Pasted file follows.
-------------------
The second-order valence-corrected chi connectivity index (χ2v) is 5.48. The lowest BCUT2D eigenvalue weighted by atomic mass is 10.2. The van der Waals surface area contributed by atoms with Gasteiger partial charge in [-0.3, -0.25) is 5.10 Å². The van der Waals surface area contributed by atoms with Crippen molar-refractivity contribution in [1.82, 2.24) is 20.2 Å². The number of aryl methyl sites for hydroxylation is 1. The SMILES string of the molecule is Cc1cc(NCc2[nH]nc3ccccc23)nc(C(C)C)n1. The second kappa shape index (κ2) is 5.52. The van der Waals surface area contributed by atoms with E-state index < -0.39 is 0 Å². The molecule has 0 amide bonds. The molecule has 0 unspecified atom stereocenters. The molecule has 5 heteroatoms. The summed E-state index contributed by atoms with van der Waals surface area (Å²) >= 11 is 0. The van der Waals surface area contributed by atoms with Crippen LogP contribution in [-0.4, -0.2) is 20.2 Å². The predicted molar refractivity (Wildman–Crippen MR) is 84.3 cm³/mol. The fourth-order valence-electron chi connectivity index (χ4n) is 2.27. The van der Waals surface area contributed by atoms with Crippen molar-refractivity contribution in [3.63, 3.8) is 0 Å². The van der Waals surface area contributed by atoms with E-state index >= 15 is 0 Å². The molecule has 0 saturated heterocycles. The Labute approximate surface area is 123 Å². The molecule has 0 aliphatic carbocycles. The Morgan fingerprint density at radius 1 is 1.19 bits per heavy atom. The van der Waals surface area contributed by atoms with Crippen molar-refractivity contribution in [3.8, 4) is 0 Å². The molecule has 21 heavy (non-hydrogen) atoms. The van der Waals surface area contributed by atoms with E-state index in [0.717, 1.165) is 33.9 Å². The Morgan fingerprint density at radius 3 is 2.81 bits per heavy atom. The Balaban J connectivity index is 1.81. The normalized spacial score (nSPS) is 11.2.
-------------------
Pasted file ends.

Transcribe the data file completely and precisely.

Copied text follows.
The second-order valence-corrected chi connectivity index (χ2v) is 5.48. The lowest BCUT2D eigenvalue weighted by atomic mass is 10.2. The van der Waals surface area contributed by atoms with Gasteiger partial charge in [-0.3, -0.25) is 5.10 Å². The van der Waals surface area contributed by atoms with Crippen molar-refractivity contribution in [1.82, 2.24) is 20.2 Å². The number of aryl methyl sites for hydroxylation is 1. The SMILES string of the molecule is Cc1cc(NCc2[nH]nc3ccccc23)nc(C(C)C)n1. The second kappa shape index (κ2) is 5.52. The van der Waals surface area contributed by atoms with E-state index < -0.39 is 0 Å². The molecule has 0 amide bonds. The molecule has 0 unspecified atom stereocenters. The molecule has 5 heteroatoms. The summed E-state index contributed by atoms with van der Waals surface area (Å²) >= 11 is 0. The van der Waals surface area contributed by atoms with Crippen LogP contribution in [-0.4, -0.2) is 20.2 Å². The predicted molar refractivity (Wildman–Crippen MR) is 84.3 cm³/mol. The fourth-order valence-electron chi connectivity index (χ4n) is 2.27. The van der Waals surface area contributed by atoms with Crippen molar-refractivity contribution in [3.63, 3.8) is 0 Å². The van der Waals surface area contributed by atoms with E-state index >= 15 is 0 Å². The molecule has 0 saturated heterocycles. The Labute approximate surface area is 123 Å². The molecule has 0 aliphatic carbocycles. The Morgan fingerprint density at radius 1 is 1.19 bits per heavy atom. The van der Waals surface area contributed by atoms with Crippen molar-refractivity contribution in [3.8, 4) is 0 Å². The molecule has 21 heavy (non-hydrogen) atoms. The van der Waals surface area contributed by atoms with E-state index in [0.717, 1.165) is 33.9 Å². The Morgan fingerprint density at radius 3 is 2.81 bits per heavy atom. The Balaban J connectivity index is 1.81. The normalized spacial score (nSPS) is 11.2.